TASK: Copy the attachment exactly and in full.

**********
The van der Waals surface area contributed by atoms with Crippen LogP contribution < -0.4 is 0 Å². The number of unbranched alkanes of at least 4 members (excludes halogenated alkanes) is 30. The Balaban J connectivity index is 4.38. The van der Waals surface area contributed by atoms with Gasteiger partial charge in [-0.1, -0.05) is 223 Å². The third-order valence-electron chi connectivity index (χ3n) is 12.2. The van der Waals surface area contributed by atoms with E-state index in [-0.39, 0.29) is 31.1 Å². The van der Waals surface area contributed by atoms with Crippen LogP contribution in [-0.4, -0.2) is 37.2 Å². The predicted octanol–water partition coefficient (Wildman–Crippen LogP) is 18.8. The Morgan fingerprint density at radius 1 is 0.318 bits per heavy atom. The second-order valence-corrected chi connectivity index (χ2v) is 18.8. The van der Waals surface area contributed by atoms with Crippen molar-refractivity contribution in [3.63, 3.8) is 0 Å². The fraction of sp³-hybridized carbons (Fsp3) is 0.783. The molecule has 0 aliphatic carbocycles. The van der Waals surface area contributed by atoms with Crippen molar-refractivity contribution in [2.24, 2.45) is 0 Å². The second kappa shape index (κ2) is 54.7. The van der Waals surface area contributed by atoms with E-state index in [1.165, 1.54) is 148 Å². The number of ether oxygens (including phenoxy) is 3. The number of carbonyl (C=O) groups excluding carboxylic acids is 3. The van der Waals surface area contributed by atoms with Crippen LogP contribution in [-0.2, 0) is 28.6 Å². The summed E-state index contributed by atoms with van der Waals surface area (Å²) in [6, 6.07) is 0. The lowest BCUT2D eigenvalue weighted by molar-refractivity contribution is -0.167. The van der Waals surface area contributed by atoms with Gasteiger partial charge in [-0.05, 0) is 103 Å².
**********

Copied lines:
The van der Waals surface area contributed by atoms with Crippen LogP contribution < -0.4 is 0 Å². The number of unbranched alkanes of at least 4 members (excludes halogenated alkanes) is 30. The Balaban J connectivity index is 4.38. The van der Waals surface area contributed by atoms with Gasteiger partial charge in [-0.1, -0.05) is 223 Å². The third-order valence-electron chi connectivity index (χ3n) is 12.2. The van der Waals surface area contributed by atoms with E-state index in [-0.39, 0.29) is 31.1 Å². The van der Waals surface area contributed by atoms with Crippen LogP contribution in [-0.4, -0.2) is 37.2 Å². The predicted octanol–water partition coefficient (Wildman–Crippen LogP) is 18.8. The Morgan fingerprint density at radius 1 is 0.318 bits per heavy atom. The second-order valence-corrected chi connectivity index (χ2v) is 18.8. The van der Waals surface area contributed by atoms with Crippen molar-refractivity contribution in [3.63, 3.8) is 0 Å². The fraction of sp³-hybridized carbons (Fsp3) is 0.783. The molecule has 0 aliphatic carbocycles. The van der Waals surface area contributed by atoms with Crippen molar-refractivity contribution in [2.24, 2.45) is 0 Å². The second kappa shape index (κ2) is 54.7. The van der Waals surface area contributed by atoms with E-state index in [1.165, 1.54) is 148 Å². The number of ether oxygens (including phenoxy) is 3. The number of carbonyl (C=O) groups excluding carboxylic acids is 3. The van der Waals surface area contributed by atoms with Crippen LogP contribution in [-0.2, 0) is 28.6 Å². The summed E-state index contributed by atoms with van der Waals surface area (Å²) in [6, 6.07) is 0. The lowest BCUT2D eigenvalue weighted by molar-refractivity contribution is -0.167. The van der Waals surface area contributed by atoms with Gasteiger partial charge in [-0.05, 0) is 103 Å².